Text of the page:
Passengers congregate on an upper deck of the disabled Carnival Lines cruise ship Triumph as it is towed to harbor off Mobile Bay, Ala., Thursday, Feb. 14, 2013. The ship with more than 4,200 passengers and crew members has been idled for nearly a week in the Gulf of Mexico following an engine room fire. (AP Photo/Gerald Herbert)
MOBILE, Ala. (AP) — This is not at all how it looked in the brochure: Pulled by a tugboat at a maddeningly slow pace, the cruise ship Carnival Triumph finally drew nearer to port Thursday as miserable passengers told stories of overflowing toilets, food shortages, foul odors and dangerously dark passageways.
The ship was expected to arrive about midnight, and officials said it would take passengers — carrying their own luggage, with only one functioning elevator on the ship — up to five hours to disembark.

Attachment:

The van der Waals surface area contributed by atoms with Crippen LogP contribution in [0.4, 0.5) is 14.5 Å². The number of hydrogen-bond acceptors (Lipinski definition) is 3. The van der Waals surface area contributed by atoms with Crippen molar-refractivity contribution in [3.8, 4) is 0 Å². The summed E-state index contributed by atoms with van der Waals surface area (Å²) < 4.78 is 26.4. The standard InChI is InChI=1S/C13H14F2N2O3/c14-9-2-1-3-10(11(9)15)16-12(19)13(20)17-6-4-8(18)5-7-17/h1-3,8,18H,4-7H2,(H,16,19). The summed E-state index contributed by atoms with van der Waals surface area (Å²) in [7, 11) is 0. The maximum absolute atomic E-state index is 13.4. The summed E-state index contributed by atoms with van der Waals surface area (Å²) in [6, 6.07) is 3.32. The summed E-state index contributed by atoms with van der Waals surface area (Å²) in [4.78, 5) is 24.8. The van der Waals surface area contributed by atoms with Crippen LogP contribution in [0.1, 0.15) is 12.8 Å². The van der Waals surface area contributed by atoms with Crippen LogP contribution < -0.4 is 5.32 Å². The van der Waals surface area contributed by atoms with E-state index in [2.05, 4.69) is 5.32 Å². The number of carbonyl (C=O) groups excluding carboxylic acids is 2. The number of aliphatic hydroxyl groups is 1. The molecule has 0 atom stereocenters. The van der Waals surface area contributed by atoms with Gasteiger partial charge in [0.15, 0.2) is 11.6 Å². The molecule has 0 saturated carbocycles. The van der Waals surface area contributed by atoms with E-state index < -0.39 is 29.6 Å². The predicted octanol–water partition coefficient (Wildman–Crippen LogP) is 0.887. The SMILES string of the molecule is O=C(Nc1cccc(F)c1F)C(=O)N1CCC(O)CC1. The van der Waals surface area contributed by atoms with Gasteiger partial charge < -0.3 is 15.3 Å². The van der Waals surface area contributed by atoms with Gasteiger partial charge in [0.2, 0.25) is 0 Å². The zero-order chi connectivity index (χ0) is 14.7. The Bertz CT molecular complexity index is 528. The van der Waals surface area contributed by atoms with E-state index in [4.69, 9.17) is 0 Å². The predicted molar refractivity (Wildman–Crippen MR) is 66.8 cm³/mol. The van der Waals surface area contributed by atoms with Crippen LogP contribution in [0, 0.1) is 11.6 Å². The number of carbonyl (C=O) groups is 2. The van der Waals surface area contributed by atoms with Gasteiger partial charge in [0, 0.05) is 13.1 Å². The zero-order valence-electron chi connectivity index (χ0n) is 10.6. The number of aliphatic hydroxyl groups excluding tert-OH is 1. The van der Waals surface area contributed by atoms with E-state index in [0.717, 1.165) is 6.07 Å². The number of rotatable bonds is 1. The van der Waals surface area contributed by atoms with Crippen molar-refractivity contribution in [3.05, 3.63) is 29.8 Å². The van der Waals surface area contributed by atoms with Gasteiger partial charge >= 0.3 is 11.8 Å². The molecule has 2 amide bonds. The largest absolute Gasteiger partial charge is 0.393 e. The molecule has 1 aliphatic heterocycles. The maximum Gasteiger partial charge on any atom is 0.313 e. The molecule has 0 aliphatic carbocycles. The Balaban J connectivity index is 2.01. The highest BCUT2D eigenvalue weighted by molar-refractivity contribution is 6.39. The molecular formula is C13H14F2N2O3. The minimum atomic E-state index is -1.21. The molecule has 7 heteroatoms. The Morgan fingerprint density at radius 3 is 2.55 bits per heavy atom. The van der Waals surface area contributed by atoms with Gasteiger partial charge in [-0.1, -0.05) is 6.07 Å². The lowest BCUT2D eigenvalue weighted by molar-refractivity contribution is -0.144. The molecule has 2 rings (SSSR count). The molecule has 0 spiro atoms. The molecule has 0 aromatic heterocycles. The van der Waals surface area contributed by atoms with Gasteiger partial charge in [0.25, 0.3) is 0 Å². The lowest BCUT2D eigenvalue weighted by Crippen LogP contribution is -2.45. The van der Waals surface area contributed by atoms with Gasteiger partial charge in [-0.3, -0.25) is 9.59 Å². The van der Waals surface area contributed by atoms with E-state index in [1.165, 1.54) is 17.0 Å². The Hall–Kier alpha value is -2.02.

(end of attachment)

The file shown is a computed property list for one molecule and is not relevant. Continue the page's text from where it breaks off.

Once off the ship, most passengers will head on another journey, this time via bus. Carnival said passengers had the option of a seven-hour bus ride to the Texas cities of Galveston or Houston or a two-hour trip to New Orleans. The company said it had booked 1,500 hotel rooms in the Louisiana city, and passengers staying there would be flown Friday to Houston.
“I can’t imagine being on that ship this morning and then getting on a bus,” said Kirk Hill, whose 30-year-old daughter, Kalin Christine Hill, is on the cruise. “If I hit land in Mobile, you’d have a hard time getting me on a bus.”
On Thursday night, dozens of chartered buses — with markings from Alabama, Louisiana, Mississippi and Texas — had gathered in Mobile.
Carnival said it will cover transportation costs.
Earlier Thursday — four days after the 893-foot ship was Login to read more